by Steven Ertelt
April 19, 2006
Sacramento, CA (LifeNews.com) — Pro-life advocates in California are continuing their efforts to gather 900,000 signatures on petitions to put a parental notification on abortion initiative on the November ballot. California voters defeated the proposal once before but backers say the political climate is better this year to win the fight.
The campaign is getting strong support from people like Sabra Bruning of Winters as it concludes its three month drive to gather signatures.
"In California, if a girl is under 18, she cannot get a flu shot, go on a school trip, or have a tooth pulled without a parent knowing it," Bruning says.
"But an older boyfriend, school employee or even a stranger set up by a clinic can take a 13-year-old girl to an abortion doctor who can perform a surgical or chemical abortion upon her without parents knowing it," Bruning explains. "What is wrong with that picture?"
The group needs 598,105 valid signatures by the middle of next month to qualify the Parents’ Right to Know initiative for the November ballot. To account for invalid and duplicate signatures, the organization is looking for just under a million signatures from state residents.
Last year, voters disapproved Proposition 73 on a 53 to 47 percent vote, but organizers say the vote wasn’t representative of the views of California voters.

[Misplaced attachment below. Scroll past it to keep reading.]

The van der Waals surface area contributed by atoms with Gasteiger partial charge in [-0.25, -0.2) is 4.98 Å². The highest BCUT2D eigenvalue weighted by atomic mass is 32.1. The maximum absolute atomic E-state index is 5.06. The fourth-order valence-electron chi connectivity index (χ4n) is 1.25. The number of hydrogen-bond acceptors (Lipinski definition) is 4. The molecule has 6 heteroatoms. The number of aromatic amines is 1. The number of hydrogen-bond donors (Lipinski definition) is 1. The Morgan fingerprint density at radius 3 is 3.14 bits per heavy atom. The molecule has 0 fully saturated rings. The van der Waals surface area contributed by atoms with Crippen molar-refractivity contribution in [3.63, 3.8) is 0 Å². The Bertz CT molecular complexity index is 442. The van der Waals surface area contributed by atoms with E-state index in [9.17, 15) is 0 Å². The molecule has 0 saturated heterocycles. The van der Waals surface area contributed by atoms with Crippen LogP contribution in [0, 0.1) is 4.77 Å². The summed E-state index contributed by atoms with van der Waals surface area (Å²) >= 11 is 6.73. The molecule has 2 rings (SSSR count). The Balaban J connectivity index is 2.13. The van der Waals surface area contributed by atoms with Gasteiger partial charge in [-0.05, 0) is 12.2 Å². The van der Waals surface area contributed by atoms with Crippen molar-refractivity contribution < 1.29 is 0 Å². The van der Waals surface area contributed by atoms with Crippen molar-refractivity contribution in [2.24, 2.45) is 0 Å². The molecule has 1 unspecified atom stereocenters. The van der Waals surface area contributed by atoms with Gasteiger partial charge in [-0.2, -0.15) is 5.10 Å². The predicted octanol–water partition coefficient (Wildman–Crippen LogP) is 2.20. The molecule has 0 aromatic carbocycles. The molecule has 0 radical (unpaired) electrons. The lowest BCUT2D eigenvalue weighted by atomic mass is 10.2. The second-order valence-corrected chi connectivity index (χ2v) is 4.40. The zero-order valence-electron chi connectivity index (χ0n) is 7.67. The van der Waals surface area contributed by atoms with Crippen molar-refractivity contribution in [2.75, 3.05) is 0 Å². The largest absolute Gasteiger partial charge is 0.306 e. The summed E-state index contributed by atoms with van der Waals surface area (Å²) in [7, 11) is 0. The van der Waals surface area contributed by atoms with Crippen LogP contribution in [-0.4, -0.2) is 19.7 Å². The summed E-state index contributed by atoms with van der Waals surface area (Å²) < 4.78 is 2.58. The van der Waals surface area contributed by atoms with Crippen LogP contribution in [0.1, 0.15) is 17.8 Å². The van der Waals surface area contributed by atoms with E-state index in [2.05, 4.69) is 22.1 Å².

During the special election, in which voters only considered a group of reforms proposed by Gov. Arnold Schwarzenegger, groups opposed to other issues turned out voters in disproportionate amounts who support abortion.
Albin Rhomberg, a spokesman for the Parents Right to Know and Child Protection initiative, told says turnout would favor the initiative in a general election this year.
"The turnout was very high in the liberal areas of the state and surprisingly low in some of the more conservative areas," Rhomberg said. "It would be foolish to not put it before the voters in a larger general election."
California voters living in Los Angeles and along the Pacific coast were largely responsible for the measure’s defeat. Voters living in Orange County, San Diego and inland counties mostly supported the measure.
Polls before the election generally showed the measure leading by a slight percentage. Of all the measures up for consideration, it received the most votes.